Kik, the Canadian startup who is already voicing its unpleasantness towards the United States Securities and Exchange Commission (SEC) for their regulatory strictness, is now being sued by the Sec for an unregistered $100 million token offering, as announced by the regulator officially on June 4.
As per the announcement, SEC claims that Kik violated the registration requirements of Section 5 of the Securities Act of 1933. Subsequently, the agency seeks a permanent injunction, disgorgement plus interest, and a penalty. The securities watchdog alleged that Kik raised $100 million through a digital token sale in late 2017, which was not registered with the proper authorities making it not compliant with U.S. securities laws
Steven Peikin, co-director of the SEC’s Division of Enforcement, stated in the press release that Kik has “deprived investors of information to which they were legally entitled and prevented investors from making informed investment decisions,” by conducting the Kin token sale without proper registration.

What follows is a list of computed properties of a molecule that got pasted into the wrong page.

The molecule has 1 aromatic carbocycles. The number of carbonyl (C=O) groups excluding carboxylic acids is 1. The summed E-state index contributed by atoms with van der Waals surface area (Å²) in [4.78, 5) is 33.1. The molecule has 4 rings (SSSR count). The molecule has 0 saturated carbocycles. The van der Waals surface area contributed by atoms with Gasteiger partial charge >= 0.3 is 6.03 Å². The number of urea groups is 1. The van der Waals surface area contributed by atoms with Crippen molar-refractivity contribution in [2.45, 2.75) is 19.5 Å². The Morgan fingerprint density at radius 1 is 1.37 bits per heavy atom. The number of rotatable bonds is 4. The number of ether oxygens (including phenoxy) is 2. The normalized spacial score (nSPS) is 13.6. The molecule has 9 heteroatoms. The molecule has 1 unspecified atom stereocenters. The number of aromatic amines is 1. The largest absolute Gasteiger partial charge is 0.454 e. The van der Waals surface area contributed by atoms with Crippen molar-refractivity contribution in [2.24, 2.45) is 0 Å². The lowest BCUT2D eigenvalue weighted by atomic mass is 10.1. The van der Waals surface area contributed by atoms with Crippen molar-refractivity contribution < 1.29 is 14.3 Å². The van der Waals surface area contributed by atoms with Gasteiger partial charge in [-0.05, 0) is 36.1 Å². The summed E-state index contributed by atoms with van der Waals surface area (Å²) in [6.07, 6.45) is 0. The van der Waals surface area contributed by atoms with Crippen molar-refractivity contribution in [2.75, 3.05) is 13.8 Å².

The chief of the Enforcement Division’s Cyber Unit, Robert A. Cohen elaborated that Kik’s offering should be considered a securities offering as Kik claimed to the investors that they can except profits from its efforts to build a digital ecosystem:
“Future profits based on the efforts of others is a hallmark of a securities offering that must comply with the federal securities laws.”
Interestingly, the SEC’s complaint follows Kik’ announcement of launching a $5 million crypto initiative to fund a lawsuit against the SEC. Ted Livingston, the CEO of Kik revealed details about the fund dubbed as DefendCrypto on May 28.
Benjamin Sauter, a lawyer at Kobre & Kim, showed his support for Kik, stating that with the action against the SEC, Kik is providing credible arguments, pushing the regulator to “legitimate risk if it decides to follow through with an enforcement action.”
Image source – Stock Photo Secrets